Breaking News
Design How-To

PCM scalability--Myth or realistic device projection

8/19/2010 01:24 AM EDT
10 comments
NO RATINGS
More Related Links
View Comments: Newest First | Oldest First | Threaded View
JanineLove
User Rank
Author
re: PCM scalability--Myth or realistic device projection
JanineLove   12/2/2010 5:55:04 PM
NO RATINGS
See part two here: http://www.eetimes.com/design/memory-design/4210054/PCM-Scalability-The-Myth--Part-2-?Ecosystem=memory-design

Allen Wallace
User Rank
Author
re: PCM scalability--Myth or realistic device projection
Allen Wallace   10/20/2010 2:55:53 PM
NO RATINGS
Ron Neale, Can you provide more details on your proposed low-cost experiments for student regarding PCM? I mentor High school students with advance science fair projects and I'd like to suggest PCM to one of my students. Allen Wallace

zman_tekinsil
User Rank
Author
re: PCM scalability--Myth or realistic device projection
zman_tekinsil   9/6/2010 2:49:08 PM
NO RATINGS
I appreciated the content and details in this article. Some Numonyx people, now part of Micron took on the PCM doubters: http://www.eetimes.com/electronics-news/4084947/Numonyx-CEO-takes-on-PCM-doubters. Is this a narrow-minded objection or a marketing fluff!

R G.Neale
User Rank
Author
re: PCM scalability--Myth or realistic device projection
R G.Neale   9/6/2010 12:24:39 PM
NO RATINGS
Contd from previous post/ For a memory device based on structural change to succeed what appears to be needed is some electrically “assisted” structural change that when removed has a highly improbable chance of reforming in an exactly ordered manner, thermally or electrically. For read the resonance of a particular structural shape is detected not general crystallization. I have seen the term “vacancy ordering” described to account for the memory effect in one of the new resistive memory devices. If that does not involve structural ordering, i.e. a nano-phase change then finding the structural equivalent would be one direction to pursue. In that regard it might be worth pursuing nano-filaments and revisiting the Work of Prof LeCoomber, (1980s) amorphous silicon, University, Scotland and Ovshinsky (1970s)chalcogenides. Both demonstrated the step-like resonant effects in the V-I characteristics of in two terminal amorphous silicon and chalcogenides devices respectively. This author, and many others, saw the Ovshinsky demonstrations. At the time they were dismissed as contact art effects, although accounting for the equal spacing and exact multiples of amplitude of the “resonance” steps was a little more than difficult. This writer had many conversations with Prof LeCoomber both then and in his paper he was firmly convinced the steps in the observed V-I characteristics were caused by resonance in micro or nano-filaments in both cases.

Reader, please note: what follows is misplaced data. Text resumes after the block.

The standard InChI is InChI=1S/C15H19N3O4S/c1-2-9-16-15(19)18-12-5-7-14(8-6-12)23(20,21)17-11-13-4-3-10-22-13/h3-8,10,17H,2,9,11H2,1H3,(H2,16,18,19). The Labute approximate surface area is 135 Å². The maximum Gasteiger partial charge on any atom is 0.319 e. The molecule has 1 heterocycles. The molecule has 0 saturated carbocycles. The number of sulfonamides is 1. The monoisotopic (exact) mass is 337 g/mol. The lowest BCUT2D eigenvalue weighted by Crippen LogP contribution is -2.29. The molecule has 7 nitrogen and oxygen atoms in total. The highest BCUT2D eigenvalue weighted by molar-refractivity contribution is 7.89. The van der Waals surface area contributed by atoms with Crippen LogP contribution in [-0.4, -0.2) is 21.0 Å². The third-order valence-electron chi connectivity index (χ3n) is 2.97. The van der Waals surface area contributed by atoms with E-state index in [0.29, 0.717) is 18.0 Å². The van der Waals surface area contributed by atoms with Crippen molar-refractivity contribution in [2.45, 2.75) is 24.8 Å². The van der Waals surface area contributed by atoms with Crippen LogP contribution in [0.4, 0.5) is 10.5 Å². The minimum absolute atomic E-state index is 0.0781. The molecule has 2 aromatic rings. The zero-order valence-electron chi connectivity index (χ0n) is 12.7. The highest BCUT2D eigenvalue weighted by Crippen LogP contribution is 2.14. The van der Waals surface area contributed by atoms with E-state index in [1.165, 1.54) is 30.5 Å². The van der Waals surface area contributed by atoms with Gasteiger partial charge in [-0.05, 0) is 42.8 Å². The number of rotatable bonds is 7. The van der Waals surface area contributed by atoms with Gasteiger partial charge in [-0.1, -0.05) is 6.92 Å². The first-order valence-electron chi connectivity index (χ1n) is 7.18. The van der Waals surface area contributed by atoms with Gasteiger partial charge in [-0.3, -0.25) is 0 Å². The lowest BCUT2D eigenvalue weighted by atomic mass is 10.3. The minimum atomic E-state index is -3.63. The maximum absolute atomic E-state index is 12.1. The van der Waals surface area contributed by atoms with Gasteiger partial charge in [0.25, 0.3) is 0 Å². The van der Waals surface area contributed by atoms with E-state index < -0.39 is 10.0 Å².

R G.Neale
User Rank
Author
re: PCM scalability--Myth or realistic device projection
R G.Neale   9/6/2010 11:47:18 AM
NO RATINGS
What is the next memory technology? If really knew I think I would be working on it or investing in it. I think the research and development on NVM or universal memory must continue on many fronts. That includes all of: electrically manipulated structural change (including PCM), resistance effects, magnetic effects, ferro-electric effects, optical and nano structures. Contrary to the impression that my paper above may have given to some, I think the electrical manipulated structural change may have a role to play, without specifying the materials. My purpose was to use existing published and peer group reviewed data as a prediction tool to expose the problems with PCM devices (sub 30nm) that could not at the moment be fabricated. Furthermore it was also to bring current density and electro-migration to a position high on the list of serious PCM problems to be discussed. I wanted to replace unreal promises with real problems.

Helicopter0
User Rank
Author
re: PCM scalability--Myth or realistic device projection
Helicopter0   9/2/2010 5:36:11 AM
NO RATINGS
excellent technical analysis in your view, what is the next memory technology?

Most Recent Comments
michigan0
 
SteveHarris0
 
realjjj
 
SteveHarris0
 
SteveHarris0
 
VicVat
 
Les_Slater
 
SSDWEM
 
witeken
Most Recent Messages
9/25/2016
4:48:30 PM
michigan0 Sang Kim First, 28nm bulk is in volume manufacturing for several years by the major semiconductor companies but not 28nm FDSOI today yet. Why not? Simply because unlike 28nm bulk the LDD(Lightly Doped Drain) to minimize hot carrier generation can't be implemented in 28nm FDSOI. Furthermore, hot carrier reliability becomes worse with scaling, That is the major reason why 28nm FDSOI is not manufacturable today and will not be. Second, how can you suppress the leakage currents from such ultra short 7nm due to the short channel effects? How thin SOI thickness is required to prevent punch-through of un-dopped 7nm FDSOI? Possibly less than 4nm. Depositing such an ultra thin film less then 4nm filum uniformly and reliably over 12" wafers at the manufacturing line is extremely difficult or not even manufacturable. If not manufacturable, the 7nm FDSOI debate is over!Third, what happens when hot carriers are generated near the drain at normal operation of 7nm FDSOI? Electrons go to the positively biased drain with no harm but where the holes to go? The holes can't go to the substrate because of the thin BOX layer. Some holes may become trapped at the BOX layer causing Vt shift. However, the vast majority of holes drift through the the un-dopped SOI channel toward the N+Source,...

Datasheets.com Parts Search

185 million searchable parts
(please enter a part number or hit search to begin)
Like Us on Facebook
EE Times on Twitter
EE Times Twitter Feed